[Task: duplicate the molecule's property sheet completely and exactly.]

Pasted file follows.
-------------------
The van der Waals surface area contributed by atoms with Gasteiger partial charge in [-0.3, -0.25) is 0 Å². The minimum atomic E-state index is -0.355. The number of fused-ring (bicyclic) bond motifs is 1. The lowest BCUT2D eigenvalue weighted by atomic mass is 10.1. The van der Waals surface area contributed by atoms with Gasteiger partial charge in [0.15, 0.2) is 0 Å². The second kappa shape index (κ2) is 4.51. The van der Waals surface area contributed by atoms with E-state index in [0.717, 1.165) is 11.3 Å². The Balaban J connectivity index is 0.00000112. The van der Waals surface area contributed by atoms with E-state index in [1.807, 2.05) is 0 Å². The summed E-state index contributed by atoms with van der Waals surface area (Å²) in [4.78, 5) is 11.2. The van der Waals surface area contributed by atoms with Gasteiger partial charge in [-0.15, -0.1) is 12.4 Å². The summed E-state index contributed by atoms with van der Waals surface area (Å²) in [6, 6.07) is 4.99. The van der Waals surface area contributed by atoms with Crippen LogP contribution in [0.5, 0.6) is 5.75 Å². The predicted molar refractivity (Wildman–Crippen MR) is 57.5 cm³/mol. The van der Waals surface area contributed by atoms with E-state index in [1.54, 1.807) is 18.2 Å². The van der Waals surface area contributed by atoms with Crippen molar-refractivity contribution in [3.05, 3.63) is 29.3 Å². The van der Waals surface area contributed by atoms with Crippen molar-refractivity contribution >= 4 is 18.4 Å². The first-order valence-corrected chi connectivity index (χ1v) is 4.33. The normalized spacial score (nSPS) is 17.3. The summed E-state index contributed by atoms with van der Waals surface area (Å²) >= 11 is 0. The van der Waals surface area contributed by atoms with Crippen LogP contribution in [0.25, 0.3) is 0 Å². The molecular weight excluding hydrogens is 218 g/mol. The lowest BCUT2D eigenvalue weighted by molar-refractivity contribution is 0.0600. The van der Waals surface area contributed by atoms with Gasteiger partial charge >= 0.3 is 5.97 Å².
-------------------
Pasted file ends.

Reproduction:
The van der Waals surface area contributed by atoms with Gasteiger partial charge in [-0.3, -0.25) is 0 Å². The minimum atomic E-state index is -0.355. The number of fused-ring (bicyclic) bond motifs is 1. The lowest BCUT2D eigenvalue weighted by atomic mass is 10.1. The van der Waals surface area contributed by atoms with Gasteiger partial charge in [0.15, 0.2) is 0 Å². The second kappa shape index (κ2) is 4.51. The van der Waals surface area contributed by atoms with E-state index in [0.717, 1.165) is 11.3 Å². The Balaban J connectivity index is 0.00000112. The van der Waals surface area contributed by atoms with E-state index in [1.807, 2.05) is 0 Å². The summed E-state index contributed by atoms with van der Waals surface area (Å²) in [4.78, 5) is 11.2. The van der Waals surface area contributed by atoms with Gasteiger partial charge in [-0.15, -0.1) is 12.4 Å². The summed E-state index contributed by atoms with van der Waals surface area (Å²) in [6, 6.07) is 4.99. The van der Waals surface area contributed by atoms with Crippen LogP contribution in [0.5, 0.6) is 5.75 Å². The predicted molar refractivity (Wildman–Crippen MR) is 57.5 cm³/mol. The van der Waals surface area contributed by atoms with E-state index in [1.54, 1.807) is 18.2 Å². The van der Waals surface area contributed by atoms with Crippen molar-refractivity contribution in [3.05, 3.63) is 29.3 Å². The van der Waals surface area contributed by atoms with Crippen molar-refractivity contribution >= 4 is 18.4 Å². The first-order valence-corrected chi connectivity index (χ1v) is 4.33. The normalized spacial score (nSPS) is 17.3. The summed E-state index contributed by atoms with van der Waals surface area (Å²) >= 11 is 0. The van der Waals surface area contributed by atoms with Crippen LogP contribution in [0.25, 0.3) is 0 Å². The molecular weight excluding hydrogens is 218 g/mol. The lowest BCUT2D eigenvalue weighted by molar-refractivity contribution is 0.0600. The van der Waals surface area contributed by atoms with Gasteiger partial charge >= 0.3 is 5.97 Å².